It can get ugly.  Not being a beginner myself, I haven’t had to deal with this, but I’ve known people who did.  You can delete disparaging comments, of course, but if someone wants to create a gallery called “crappy art” and add your drawing to it, there’s nothing you can do about it.

This is the price of being part of such a large community encompassing such a range of skills.  You can rub shoulders with people far above your skill level, but you may also be overshadowed or belittled by them.  You just have to take your chances.

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Introducing Zie

I am a big fan of clear, fluent language, and a recurring enemy of clarity and fluency in English is the lack of a widely-recognized gender-neutral pronoun.  I use a lot of theoretical examples here on Chimaera, and so this trips me up constantly.

All of the most common options are plagued with problems.  The old-school universal “he:” Clearly unacceptable.  “They” used as a singular: Grammatically incorrect.  “He or she:” clumsy.  “S/he:” Still clumsy and with no obvious accusative case.  Alternate “he” and “she:” Confusing and only possible if you have a large number of examples.  Just trying to phrase all generic examples without pronouns: Give me a break!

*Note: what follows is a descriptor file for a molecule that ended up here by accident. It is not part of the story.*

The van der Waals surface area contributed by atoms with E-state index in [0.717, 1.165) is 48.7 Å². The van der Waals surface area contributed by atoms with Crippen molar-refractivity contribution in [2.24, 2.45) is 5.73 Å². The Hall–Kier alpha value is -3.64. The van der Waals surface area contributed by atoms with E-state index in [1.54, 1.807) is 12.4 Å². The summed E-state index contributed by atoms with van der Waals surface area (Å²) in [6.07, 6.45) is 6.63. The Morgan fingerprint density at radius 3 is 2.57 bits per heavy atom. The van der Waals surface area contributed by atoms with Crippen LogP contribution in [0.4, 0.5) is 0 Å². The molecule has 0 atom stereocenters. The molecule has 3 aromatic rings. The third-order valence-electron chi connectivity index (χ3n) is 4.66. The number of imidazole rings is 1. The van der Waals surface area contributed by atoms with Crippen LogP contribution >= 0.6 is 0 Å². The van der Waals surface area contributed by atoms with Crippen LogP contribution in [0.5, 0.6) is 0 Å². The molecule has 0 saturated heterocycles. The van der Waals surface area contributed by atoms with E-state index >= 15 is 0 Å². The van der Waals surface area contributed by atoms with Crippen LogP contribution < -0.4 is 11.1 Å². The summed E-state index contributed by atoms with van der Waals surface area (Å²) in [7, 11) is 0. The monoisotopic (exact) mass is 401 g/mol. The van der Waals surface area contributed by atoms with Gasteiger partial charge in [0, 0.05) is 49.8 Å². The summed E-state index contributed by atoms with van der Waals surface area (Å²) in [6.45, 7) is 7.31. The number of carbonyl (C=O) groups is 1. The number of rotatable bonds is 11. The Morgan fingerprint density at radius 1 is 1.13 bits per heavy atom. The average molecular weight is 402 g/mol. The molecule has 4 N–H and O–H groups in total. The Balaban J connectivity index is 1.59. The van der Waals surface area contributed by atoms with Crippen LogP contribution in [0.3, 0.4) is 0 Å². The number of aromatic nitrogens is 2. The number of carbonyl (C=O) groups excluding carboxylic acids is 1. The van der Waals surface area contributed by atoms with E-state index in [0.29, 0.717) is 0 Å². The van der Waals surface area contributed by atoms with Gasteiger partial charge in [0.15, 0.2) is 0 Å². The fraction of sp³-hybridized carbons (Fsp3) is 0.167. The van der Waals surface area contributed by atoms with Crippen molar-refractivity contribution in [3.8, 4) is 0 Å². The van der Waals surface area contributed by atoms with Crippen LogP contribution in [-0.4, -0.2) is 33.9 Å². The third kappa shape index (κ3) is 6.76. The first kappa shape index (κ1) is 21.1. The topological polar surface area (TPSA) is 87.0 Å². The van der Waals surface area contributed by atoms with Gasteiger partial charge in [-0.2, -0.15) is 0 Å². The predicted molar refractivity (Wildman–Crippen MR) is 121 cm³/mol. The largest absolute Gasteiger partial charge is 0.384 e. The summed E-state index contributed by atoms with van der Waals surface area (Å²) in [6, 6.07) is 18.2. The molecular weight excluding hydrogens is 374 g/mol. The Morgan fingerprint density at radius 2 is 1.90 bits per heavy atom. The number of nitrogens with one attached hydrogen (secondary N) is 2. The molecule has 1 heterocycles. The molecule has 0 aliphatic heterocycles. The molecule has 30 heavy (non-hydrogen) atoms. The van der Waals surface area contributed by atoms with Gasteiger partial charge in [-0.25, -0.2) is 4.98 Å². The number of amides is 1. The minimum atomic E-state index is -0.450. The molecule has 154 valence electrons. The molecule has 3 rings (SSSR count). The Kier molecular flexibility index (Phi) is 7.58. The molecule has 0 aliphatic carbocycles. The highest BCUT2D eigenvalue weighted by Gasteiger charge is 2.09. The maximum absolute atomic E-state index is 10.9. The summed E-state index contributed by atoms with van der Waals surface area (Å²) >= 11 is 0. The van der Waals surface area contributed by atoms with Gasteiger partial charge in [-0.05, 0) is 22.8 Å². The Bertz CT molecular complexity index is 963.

Enter the gender-neutral pronoun “zie.”  Zie is only one of a dozen or so pronouns that have been invented over the past century and, while it rolls off the tongue more easily than “thon” or “co,” I don’t think it’s particularly superior or inferior to any of the other offerings.  However, it is unique, from my perspective, in being a pronoun that I’ve actually heard people use in contexts other than theoretical discussions of grammar.  Therefore, I’m going to start using it here and on the rest of my blogs.

“Zie” is nominative.  “Zir” is accusative, genitive, and dative.  “Zirself” is reflexive.  Got it?  Good!